Sunday, September 7, 2008

CPP and Me

I wanted to know how much money I could expect from my Canada Pension, so I asked for a Statement of Contributions. According to the government, if my earnings continue at this level until I turn 65, I could expect to get $385.91/mo in CPP benefits. It’s nowhere near the current maximum of $884.58 thanks in part to all the years I spent as a SAHM, but I can have those years “dropped out” and have the amount refigured. Or I could apply to split my ex-spouse’s CPP for the duration of our marriage. Now there’s a way to bring your ex back into your life after almost 25 years – just arrange to have the government take half his pension eligibility for a 7 year period!

I also have an annuity that was purchased for me by a previous employer that will pay me $98 or $100/mo, so let’s just say that I can count on $485.00 per month. Next there’s Old Age Pension. How much does that pay? It looks like $505.83. So, that’s a total of $990.83 per month, or $11,880 annually just for me.

My hubby should apply for his Statement of Contributions too, but I know he’ll make more in CPP because he makes more money than I do. However, he doesn’t have that handy dandy little annuity waiting for him. The average amount of CPP is currently $481.46, so let’s use that for him. Combined with OAS that would give him a monthly pension of $987.29 or an annual amount of $11,847.48. That’s a total of $23,727.48, or just a hair under the $24,000 in today’s dollars that I estimate we’ll need to live at a fairly basic level in retirement.

(It should be noted that all the money for CPP and OAS is in today’s dollars and that the amount of our CPP pensions would continue to rise if our incomes continued to rise over the next 15 years. The OAS pension amount is set annually and gets adjusted upwards.)

All of this makes it look as though my fears of us being destitute in our senior years are not based in fact. You can even go back to work after you retire and continue to receive your CPP. You just don’t contribute to CPP anymore and your pension amount doesn’t change. (In contrast, if you put off applying for CPP until your 70th birthday and continue to work in the meantime you’ll be given 30% more than the pension you would have received at 65.) Now, that’s not to say that I want to work until I’m 70, or want to retire and then start working again. I’m just stating the possibilities.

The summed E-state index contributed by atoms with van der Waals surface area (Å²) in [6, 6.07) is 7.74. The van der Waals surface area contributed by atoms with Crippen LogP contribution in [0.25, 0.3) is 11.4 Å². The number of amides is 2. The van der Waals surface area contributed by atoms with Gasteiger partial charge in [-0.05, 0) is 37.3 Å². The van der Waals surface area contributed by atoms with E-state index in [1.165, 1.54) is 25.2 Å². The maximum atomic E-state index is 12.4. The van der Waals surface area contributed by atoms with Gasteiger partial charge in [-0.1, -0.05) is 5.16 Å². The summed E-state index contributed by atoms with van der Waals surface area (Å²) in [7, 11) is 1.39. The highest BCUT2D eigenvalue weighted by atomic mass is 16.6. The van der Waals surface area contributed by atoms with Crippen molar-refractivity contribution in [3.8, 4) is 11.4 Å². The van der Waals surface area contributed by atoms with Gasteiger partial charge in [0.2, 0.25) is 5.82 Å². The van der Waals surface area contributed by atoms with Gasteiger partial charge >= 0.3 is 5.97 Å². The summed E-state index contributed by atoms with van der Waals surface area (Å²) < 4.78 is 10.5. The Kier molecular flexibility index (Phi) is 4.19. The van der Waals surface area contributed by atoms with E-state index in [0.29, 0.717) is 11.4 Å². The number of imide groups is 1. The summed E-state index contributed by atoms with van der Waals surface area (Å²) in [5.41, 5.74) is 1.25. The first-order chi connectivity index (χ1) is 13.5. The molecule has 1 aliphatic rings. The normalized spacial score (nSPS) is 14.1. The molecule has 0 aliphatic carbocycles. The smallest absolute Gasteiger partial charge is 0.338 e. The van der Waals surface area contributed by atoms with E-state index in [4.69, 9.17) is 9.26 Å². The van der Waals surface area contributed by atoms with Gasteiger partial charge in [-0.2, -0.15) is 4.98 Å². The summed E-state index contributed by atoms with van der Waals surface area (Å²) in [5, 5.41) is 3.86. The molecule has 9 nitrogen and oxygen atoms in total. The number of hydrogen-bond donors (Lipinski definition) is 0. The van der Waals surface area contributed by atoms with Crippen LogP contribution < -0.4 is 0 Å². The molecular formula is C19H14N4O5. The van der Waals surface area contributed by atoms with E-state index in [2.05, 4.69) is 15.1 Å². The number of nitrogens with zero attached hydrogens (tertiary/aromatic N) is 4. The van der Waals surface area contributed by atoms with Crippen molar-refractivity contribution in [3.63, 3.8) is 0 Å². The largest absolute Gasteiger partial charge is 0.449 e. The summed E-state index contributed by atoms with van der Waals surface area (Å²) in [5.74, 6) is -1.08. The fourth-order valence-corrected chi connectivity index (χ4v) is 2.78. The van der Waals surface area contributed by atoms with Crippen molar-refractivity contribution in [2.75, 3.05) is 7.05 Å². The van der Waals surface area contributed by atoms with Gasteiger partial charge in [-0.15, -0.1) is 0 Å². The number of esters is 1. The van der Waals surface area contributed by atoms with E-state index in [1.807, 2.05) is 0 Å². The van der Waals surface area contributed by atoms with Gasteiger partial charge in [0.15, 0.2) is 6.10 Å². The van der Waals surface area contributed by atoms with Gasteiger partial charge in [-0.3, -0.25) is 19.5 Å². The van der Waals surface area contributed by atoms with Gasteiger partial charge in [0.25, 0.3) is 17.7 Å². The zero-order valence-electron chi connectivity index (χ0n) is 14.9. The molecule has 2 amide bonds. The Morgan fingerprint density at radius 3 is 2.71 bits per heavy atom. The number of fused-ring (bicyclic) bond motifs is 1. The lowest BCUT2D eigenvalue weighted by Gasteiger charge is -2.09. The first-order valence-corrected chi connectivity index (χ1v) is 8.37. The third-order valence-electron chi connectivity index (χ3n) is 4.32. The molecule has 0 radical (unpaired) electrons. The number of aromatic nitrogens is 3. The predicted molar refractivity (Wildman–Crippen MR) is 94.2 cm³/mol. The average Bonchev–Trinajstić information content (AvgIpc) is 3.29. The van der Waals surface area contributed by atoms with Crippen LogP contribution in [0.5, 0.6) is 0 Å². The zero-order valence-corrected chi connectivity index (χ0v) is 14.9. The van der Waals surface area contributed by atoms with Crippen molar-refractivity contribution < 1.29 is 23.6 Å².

And what about our RRSPs? Well, they would give us money on top of our basic needs to do the kinds of things we want to do in retirement. Right now we have about $13,000 in RRSPs between the 2 of us and will put in another $16,800 over the next 15 years at our current (extremely low) rate of savings, for a total of at least $30,000 (ignoring interest at about 3%). At a 4% withdrawal rate, that would mean we could take out $1,200/year or $100/month. That’s not enough money for much in the way of travel, although it might improve our general standard of living slightly.

So, I’m going to say we still don’t have enough in our RRSPs. We need to improve on our savings in order to live it up just a little in our old age. But we’re unlikely to be fighting Dog for his dinner, which is good news.

5 comments:

Dolly Iris said...

This is a really interesting post! Can a person of any age request their Statement of Contributions? I'm just curious.

dmoms said...

wow, lots of info in this post. useful info for sure.

Shevy said...

@dolly iris
Yes, you can get your Statement of Contributions and it makes a certain amount of sense to look at it, say, every 5 years or so.

But it gets more accurate the closer you get to your retirement date. I remember getting it once a number of years ago and being really depressed because it said I was going to get less than $100/month. I had 7 years of zero income and a few pretty low income years and it was scary. But my pension would only have stayed so low if I'd never gotten any better jobs.

If I go back to working full time for a few years once my granddaughters are in at least kindergarten I'll see a notable increase in my pension.

Dolly Iris said...

Thanks for the info! I learn a lot reading your blog. I have a feeling I will be linking to your posts often!

Anon said...

I was just at the HRDC website, and there are many criteria that must be met to split your ex's credits. I.E.: If you were divorced between 1978 and 1986, you must've applied within three years of ending the marriage. For those interested in reading more (and there is LOTS to read), here is the link:
http://www.hrsdc.gc.ca/en/isp/pub/factsheets/credit.shtml